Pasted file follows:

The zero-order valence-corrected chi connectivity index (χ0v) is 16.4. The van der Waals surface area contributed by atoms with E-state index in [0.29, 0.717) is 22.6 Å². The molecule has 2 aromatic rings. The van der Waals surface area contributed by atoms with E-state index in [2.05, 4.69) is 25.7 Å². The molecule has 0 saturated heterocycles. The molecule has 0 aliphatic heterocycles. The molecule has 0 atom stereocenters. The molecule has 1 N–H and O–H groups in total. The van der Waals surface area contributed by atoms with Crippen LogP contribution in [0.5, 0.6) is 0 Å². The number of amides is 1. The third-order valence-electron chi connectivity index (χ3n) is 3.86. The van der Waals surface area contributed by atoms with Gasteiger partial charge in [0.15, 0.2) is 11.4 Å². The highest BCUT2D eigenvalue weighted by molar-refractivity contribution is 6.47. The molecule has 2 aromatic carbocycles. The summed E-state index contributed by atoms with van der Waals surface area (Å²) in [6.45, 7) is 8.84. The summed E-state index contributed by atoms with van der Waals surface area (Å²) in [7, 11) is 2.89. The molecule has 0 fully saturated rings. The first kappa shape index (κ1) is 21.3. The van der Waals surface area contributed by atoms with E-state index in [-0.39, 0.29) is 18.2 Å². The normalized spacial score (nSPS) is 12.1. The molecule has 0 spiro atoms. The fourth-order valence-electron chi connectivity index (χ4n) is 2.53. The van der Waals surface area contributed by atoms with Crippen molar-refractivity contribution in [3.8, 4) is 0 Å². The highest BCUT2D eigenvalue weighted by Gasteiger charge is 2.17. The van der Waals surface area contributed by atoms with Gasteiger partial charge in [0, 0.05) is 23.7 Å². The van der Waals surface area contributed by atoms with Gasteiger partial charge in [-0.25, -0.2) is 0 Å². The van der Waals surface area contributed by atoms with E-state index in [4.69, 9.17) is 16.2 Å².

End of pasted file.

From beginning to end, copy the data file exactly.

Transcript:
The zero-order valence-corrected chi connectivity index (χ0v) is 16.4. The van der Waals surface area contributed by atoms with E-state index in [0.29, 0.717) is 22.6 Å². The molecule has 2 aromatic rings. The van der Waals surface area contributed by atoms with E-state index in [2.05, 4.69) is 25.7 Å². The molecule has 0 saturated heterocycles. The molecule has 0 aliphatic heterocycles. The molecule has 0 atom stereocenters. The molecule has 1 N–H and O–H groups in total. The van der Waals surface area contributed by atoms with Crippen LogP contribution in [0.5, 0.6) is 0 Å². The number of amides is 1. The third-order valence-electron chi connectivity index (χ3n) is 3.86. The van der Waals surface area contributed by atoms with Gasteiger partial charge in [0.15, 0.2) is 11.4 Å². The highest BCUT2D eigenvalue weighted by molar-refractivity contribution is 6.47. The molecule has 2 aromatic carbocycles. The summed E-state index contributed by atoms with van der Waals surface area (Å²) in [6.45, 7) is 8.84. The summed E-state index contributed by atoms with van der Waals surface area (Å²) in [7, 11) is 2.89. The molecule has 0 fully saturated rings. The first kappa shape index (κ1) is 21.3. The van der Waals surface area contributed by atoms with E-state index in [-0.39, 0.29) is 18.2 Å². The normalized spacial score (nSPS) is 12.1. The molecule has 0 spiro atoms. The fourth-order valence-electron chi connectivity index (χ4n) is 2.53. The van der Waals surface area contributed by atoms with Crippen molar-refractivity contribution in [3.8, 4) is 0 Å². The highest BCUT2D eigenvalue weighted by Gasteiger charge is 2.17. The van der Waals surface area contributed by atoms with Gasteiger partial charge in [0, 0.05) is 23.7 Å². The van der Waals surface area contributed by atoms with Gasteiger partial charge in [-0.25, -0.2) is 0 Å². The van der Waals surface area contributed by atoms with E-state index in [4.69, 9.17) is 16.2 Å².